Harper Urged to Raise Falun Gong Forced Organ Harvesting Issue on China Trip
OTTAWA—The authors of a new book on forced organ harvesting from Falun Gong prisoners of conscience in China are urging Prime Minister Stephen Harper to raise the issue with Chinese authorities on his upcoming China trip.
David Matas and David Kilgour, who co-wrote Bloody Harvest: The killing of Falun Gong for their organs, were joined by MPs Borys Wrzesnewskyj and James Lunney at a press conference on Parliament Hill Monday morning to release the new book.
Mr. Wrzesnewskyj and Mr. Lunney were representing the Parliamentary Friends of Falun Gong (PFOFG), an all-party group of MPs and senators lending support to the practitioners of the spiritual discipline who have suffered a decade of persecution in communist China.
“I would encourage the prime minister to bring up the issue,” said Mr. Matas, an international human rights lawyer and 2008 Order of Canada recipient.
“This is not just our concern. It’s also a concern of the United Nations.”
The investigation he conducted with Mr. Kilgour, a former crown prosecutor and former Secretary of State (Asia Pacific), concluded that after the persecution of Falun Gong began in 1999, the Chinese regime started an illicit organ trade that has killed tens of thousands of imprisoned Falun Gong practitioners in the process of extracting their organs for sale.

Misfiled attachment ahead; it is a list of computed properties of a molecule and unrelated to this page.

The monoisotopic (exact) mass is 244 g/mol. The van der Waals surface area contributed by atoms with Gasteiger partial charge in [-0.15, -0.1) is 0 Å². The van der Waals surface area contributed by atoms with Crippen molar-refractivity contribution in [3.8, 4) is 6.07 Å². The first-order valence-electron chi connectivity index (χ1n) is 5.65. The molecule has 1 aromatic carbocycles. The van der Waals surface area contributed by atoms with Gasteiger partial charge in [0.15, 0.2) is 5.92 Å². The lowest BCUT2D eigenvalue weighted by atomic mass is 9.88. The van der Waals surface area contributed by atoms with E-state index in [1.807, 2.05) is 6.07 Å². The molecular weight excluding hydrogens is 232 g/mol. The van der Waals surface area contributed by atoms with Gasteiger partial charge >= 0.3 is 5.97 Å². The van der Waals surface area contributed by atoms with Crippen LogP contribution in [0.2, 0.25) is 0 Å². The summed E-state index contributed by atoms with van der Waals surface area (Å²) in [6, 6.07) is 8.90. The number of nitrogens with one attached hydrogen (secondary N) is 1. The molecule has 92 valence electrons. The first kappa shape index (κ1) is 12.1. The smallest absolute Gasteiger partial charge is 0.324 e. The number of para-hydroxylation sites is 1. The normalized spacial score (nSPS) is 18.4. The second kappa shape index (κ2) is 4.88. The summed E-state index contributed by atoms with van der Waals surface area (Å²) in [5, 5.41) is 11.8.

Mr. Kilgour and Mr. Matas had released two earlier reports on their findings, the first in July 2006 and the second in January 2007.
Since then, the U.N. rapporteurs on torture and on religious intolerance, as well as the U.N. Committee against Torture, have pressed China to explain the discrepancy between its large volumes of transplants and its sources of organs.
With negligible donations and no national organ donation system in place until as recently as August 2009, the regime says it sources its organs almost entirely from prisoners sentenced to death and executed.
“The trouble with that assertion is that the death penalty has been pretty constant before and after the persecution began, but the transplantation volume shot way up after the persecution began,” said Mr. Matas.
“There is an estimated 41,500 unexplained organ transplants between about 2001 and 2006. Falun Gong practitioners are providing a lot of these organs … involuntarily,” said Mr. Kilgour.
He noted that according to a U.S. government report, at least half of the inmates in China’s notorious forced labour camps are Falun Gong practitioners.
“Canada and other countries should ban forced labour exports by legislation which puts the onus on all importers to prove that goods are not made, in effect, by slaves,” he added.